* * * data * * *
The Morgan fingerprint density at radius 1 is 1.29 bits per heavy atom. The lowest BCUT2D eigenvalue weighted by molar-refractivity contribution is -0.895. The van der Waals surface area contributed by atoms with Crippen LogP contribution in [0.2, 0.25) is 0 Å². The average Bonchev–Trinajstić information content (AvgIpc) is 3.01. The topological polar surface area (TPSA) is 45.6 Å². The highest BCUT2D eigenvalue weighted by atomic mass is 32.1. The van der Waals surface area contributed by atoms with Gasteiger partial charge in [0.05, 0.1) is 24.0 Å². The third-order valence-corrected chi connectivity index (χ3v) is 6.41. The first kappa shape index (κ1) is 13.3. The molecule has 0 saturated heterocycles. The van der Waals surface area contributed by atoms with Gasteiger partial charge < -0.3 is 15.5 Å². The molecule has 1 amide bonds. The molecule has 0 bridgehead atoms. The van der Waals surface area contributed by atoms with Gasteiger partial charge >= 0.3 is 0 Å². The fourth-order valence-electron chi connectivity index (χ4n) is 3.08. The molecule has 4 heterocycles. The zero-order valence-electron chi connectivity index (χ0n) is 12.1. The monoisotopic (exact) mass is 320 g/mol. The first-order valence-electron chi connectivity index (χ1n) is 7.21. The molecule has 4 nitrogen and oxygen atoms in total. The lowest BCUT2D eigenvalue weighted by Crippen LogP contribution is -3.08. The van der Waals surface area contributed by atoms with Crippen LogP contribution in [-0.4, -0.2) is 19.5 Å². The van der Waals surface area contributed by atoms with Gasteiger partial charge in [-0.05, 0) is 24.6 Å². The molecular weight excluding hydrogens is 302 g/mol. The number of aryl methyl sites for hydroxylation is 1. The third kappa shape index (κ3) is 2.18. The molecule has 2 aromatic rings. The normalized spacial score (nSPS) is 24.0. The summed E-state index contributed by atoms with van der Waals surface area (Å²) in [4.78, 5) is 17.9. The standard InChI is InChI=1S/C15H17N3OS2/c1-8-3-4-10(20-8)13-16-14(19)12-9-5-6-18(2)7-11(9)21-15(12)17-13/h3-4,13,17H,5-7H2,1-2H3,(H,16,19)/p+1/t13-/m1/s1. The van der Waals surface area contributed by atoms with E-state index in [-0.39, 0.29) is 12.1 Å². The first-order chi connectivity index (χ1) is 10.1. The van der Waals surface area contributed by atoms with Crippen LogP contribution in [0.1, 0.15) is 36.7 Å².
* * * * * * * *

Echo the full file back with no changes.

The Morgan fingerprint density at radius 1 is 1.29 bits per heavy atom. The lowest BCUT2D eigenvalue weighted by molar-refractivity contribution is -0.895. The van der Waals surface area contributed by atoms with Crippen LogP contribution in [0.2, 0.25) is 0 Å². The average Bonchev–Trinajstić information content (AvgIpc) is 3.01. The topological polar surface area (TPSA) is 45.6 Å². The highest BCUT2D eigenvalue weighted by atomic mass is 32.1. The van der Waals surface area contributed by atoms with Gasteiger partial charge in [0.05, 0.1) is 24.0 Å². The third-order valence-corrected chi connectivity index (χ3v) is 6.41. The first kappa shape index (κ1) is 13.3. The molecule has 0 saturated heterocycles. The van der Waals surface area contributed by atoms with Gasteiger partial charge < -0.3 is 15.5 Å². The molecule has 1 amide bonds. The molecule has 0 bridgehead atoms. The van der Waals surface area contributed by atoms with Gasteiger partial charge >= 0.3 is 0 Å². The fourth-order valence-electron chi connectivity index (χ4n) is 3.08. The molecule has 4 heterocycles. The zero-order valence-electron chi connectivity index (χ0n) is 12.1. The monoisotopic (exact) mass is 320 g/mol. The first-order valence-electron chi connectivity index (χ1n) is 7.21. The molecule has 4 nitrogen and oxygen atoms in total. The lowest BCUT2D eigenvalue weighted by Crippen LogP contribution is -3.08. The van der Waals surface area contributed by atoms with Crippen LogP contribution in [-0.4, -0.2) is 19.5 Å². The van der Waals surface area contributed by atoms with Gasteiger partial charge in [-0.05, 0) is 24.6 Å². The molecular weight excluding hydrogens is 302 g/mol. The number of aryl methyl sites for hydroxylation is 1. The third kappa shape index (κ3) is 2.18. The molecule has 2 aromatic rings. The normalized spacial score (nSPS) is 24.0. The summed E-state index contributed by atoms with van der Waals surface area (Å²) in [4.78, 5) is 17.9. The standard InChI is InChI=1S/C15H17N3OS2/c1-8-3-4-10(20-8)13-16-14(19)12-9-5-6-18(2)7-11(9)21-15(12)17-13/h3-4,13,17H,5-7H2,1-2H3,(H,16,19)/p+1/t13-/m1/s1. The van der Waals surface area contributed by atoms with E-state index in [-0.39, 0.29) is 12.1 Å². The first-order chi connectivity index (χ1) is 10.1. The van der Waals surface area contributed by atoms with Crippen LogP contribution in [0.1, 0.15) is 36.7 Å².